16. I remember seeing that movie too! Wonderful that you all met after the show. ALS is a devastating disease. I’ve seen it up close in our hospital.
    Break a leg, Jane!

  17. Hello, Ms. Fonda! I’m a little new to your blog and enjoy it immensely! I’m in Marietta (Savannah native), so I love that us Georgians have that in common with you and thank you for all the great work you do here. At age 10 (I’m 29 now) I was partially paralyzed due to transverse myelitis, an inflammation of the spinal cord, and did rehabilitation at Shepherd Center. I think it’s wonderful that you are not only doing such an important play but that you are considering taking it further into research to help those directly affected. I have no doubt the play will be a hit!

    All the best from a big fan,
    Laura

  18. Jane, I completely forgot to mention this in my last comment, but your performance was dead on with the ALS. My uncle died of it about 12 years ago and I remember his immobility, impaired speech, and how my aunt became his full-time nurse because he couldn’t take care of himself. So kudos to you for a very accurate portrayal.

    I hope that whatever the personal crisis is/was gets averted.

    My thoughts are with you.

    Best,
    Amanda

  19. Hi, Jane ~ I trust you did great last night despite the missed nap and the passing jitters.

    I love your new blog and ~ as so many other commenters here ~ hope you’ll continue it beyond the current show (which I am eager to see).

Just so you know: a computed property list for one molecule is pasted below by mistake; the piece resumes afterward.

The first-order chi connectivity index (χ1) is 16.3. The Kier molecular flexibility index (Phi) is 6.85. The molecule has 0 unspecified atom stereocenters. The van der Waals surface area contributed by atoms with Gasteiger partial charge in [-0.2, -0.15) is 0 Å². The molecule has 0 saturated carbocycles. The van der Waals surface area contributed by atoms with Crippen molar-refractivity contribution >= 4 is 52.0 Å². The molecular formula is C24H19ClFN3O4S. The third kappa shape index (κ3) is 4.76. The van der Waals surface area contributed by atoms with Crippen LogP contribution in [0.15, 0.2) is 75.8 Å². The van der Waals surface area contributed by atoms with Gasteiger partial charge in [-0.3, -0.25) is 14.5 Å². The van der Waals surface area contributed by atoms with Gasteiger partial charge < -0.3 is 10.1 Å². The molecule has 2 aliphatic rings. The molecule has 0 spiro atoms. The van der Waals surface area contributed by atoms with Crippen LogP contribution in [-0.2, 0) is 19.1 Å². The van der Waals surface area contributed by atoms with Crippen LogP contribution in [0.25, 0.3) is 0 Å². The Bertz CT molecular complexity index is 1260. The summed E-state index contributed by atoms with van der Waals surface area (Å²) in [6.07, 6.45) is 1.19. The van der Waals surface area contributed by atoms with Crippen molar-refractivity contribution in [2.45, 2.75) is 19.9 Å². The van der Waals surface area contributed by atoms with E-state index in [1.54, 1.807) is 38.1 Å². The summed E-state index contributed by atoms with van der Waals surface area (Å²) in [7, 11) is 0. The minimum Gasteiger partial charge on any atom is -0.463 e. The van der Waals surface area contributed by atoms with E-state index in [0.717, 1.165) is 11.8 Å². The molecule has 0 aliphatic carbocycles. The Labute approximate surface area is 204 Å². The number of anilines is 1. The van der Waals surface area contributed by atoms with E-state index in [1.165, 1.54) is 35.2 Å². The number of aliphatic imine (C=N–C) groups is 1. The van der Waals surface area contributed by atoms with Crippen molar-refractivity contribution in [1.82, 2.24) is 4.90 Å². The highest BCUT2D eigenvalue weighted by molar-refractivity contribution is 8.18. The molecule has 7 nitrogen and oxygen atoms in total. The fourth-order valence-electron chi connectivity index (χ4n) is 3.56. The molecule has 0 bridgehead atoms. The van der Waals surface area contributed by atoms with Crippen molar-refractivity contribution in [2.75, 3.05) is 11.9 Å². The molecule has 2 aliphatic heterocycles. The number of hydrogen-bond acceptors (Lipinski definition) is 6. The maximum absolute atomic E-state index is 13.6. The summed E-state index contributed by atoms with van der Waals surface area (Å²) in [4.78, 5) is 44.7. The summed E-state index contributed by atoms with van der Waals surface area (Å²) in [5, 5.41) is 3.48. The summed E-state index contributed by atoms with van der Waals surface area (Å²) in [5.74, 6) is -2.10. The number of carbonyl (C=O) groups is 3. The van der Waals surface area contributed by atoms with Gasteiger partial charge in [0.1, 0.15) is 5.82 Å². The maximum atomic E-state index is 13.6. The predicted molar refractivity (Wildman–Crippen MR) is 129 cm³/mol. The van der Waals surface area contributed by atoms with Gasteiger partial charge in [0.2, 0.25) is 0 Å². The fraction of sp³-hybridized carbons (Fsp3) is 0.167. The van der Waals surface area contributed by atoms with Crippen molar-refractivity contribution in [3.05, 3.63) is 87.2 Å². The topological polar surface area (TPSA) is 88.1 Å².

I’m just about your age and have tracked your career since the Barbarella days. It is a delight to feel that “impersonally personal” connection electronically upgraded.

    Warmly, gordon

  20. Thank you so much for giving us such an honest look inside this process. I work in the entertainment business but am on the other side and am learning so much which will help me do my job better and with more understanding. Please keep writing! I have always been a huge fan. Julie

  21. Amazing encounter. Valerie Estes wrote Tales From The Bed. I bought a couple of years ago. If anyone is interested…it’s a fantastic memoir.

    Love your blog Jane.

  22. That’s the word I’ve been searching for “Spiritual” I had a spiritual connection with 33 Variations when I saw it on February 12th. I think about the production everyday and am trying to get back to New York to see it again. The actors, staging, music, story have left an impression on me and in my heart that will last a life time. Its’ the same feeling I had when I saw The Laramie Project many years ago.
    Jane you look marvelous!

  23. Hello Ms. Fonda,

    Saturday night Feb. 21st I saw the show with my sister who was in town visiting, and we both think you are splendid in the play and are wishing you the very best.

    I have just been reading your blog entries for the first time. Amazed to read you were not feeling well that weekend. And I am grateful that you went on just as I would expect from a pro like you.